Helping hands are not handouts.
Max’s mission on New Amsterdam Season 5 Episode 2 was to prove that point, emphasizing self-care as preventative medicine. And he took a few steps forward to cement the possible relationship between him and Wilder.
Of course, the family dynamics on this show are complicated too, and Iggy, Floyd, and Lauren can attest to that.
Max’s quest to help the masses with preventative care measures was the strongest arc of the hour. It aligned with the typical formula of Max discovering a problem and coming up with outlandish plans to resolve it before settling on something more sustainable.
But they’ve done a decent job as of late of humbling Max in his quests and making his wins somewhere within the realm of plausibility and reality.
It’s true that, for whatever reason, I dare not speculate why Americans resist the notion of socialized medicine and can’t grasp what it’s supposed to mean.
Max could make his pitch to the board, and the numbers didn’t lie. It was the one thing he had going in his favor and allowed him leeway in enacting his plan of doling out cash in place of prescriptions people may not need.
It’s a system that definitely suits the working class and poor. The play on the NA-TM was cute, and it seemed to go well for a while. People could use the money from their prescriptions to address other needs, like buying groceries.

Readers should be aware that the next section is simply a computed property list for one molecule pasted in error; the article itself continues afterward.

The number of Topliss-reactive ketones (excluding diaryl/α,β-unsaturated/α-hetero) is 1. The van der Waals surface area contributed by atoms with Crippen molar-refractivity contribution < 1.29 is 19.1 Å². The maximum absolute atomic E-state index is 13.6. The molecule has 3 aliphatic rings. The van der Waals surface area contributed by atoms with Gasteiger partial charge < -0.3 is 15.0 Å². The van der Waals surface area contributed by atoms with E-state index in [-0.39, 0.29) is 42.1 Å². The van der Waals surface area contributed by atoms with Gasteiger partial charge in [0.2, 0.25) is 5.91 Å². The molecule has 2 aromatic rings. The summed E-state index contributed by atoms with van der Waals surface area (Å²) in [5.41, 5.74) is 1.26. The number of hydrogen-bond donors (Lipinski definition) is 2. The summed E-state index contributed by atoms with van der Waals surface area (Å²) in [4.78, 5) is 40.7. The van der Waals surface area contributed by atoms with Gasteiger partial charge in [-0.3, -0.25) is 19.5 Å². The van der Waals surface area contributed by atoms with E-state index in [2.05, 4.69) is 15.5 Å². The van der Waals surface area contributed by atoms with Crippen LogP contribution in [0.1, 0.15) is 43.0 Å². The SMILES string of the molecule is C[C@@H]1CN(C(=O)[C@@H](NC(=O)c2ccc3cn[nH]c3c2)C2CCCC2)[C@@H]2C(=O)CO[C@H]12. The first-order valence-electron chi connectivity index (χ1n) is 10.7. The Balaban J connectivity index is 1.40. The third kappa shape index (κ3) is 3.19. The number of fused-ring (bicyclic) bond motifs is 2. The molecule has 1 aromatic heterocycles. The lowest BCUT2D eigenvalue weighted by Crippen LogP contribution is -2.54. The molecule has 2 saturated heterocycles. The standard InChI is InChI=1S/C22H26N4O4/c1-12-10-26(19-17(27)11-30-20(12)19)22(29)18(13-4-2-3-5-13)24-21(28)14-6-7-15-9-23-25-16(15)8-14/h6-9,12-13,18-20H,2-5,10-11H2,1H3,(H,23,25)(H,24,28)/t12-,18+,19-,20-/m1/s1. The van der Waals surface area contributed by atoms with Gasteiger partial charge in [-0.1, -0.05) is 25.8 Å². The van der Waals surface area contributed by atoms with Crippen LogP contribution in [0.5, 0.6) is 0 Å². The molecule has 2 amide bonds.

However, an expired prescription declining a woman who needed a bus pass exposed the flaws in this method. And the board couldn’t get behind giving out money to people and not knowing how it would get spent.
As much as you don’t want to side with the board on this one, its points were valid. No, not everyone in need who gets money will abuse the system. However, there really isn’t any way to account for if everyone uses the money as they should, if it will help, or anything else.
It wasn’t a sustainable plan. However, Max’s “How Can I Help?” website is a solid plan. Everyone listed has such minor needs. When you can put a face, name, and voice to the person you’re helping, it brings out the humanity in people.
Our detractors already accuse socialized medicine for being handouts, so your solution is to literally give them handouts?
Twenty dollars to an unknown person without knowing what it’s for can feel like a risk, but giving it to someone with an idea of what they’re using it for, and seeing them and knowing their story? It’s a breeze.
The woman beside Max’s patient didn’t bat an eye at giving the woman money for her bus pass because you see this sweet senior-aged woman with asthma, hear her story and how real this was for her, and who wouldn’t want to help?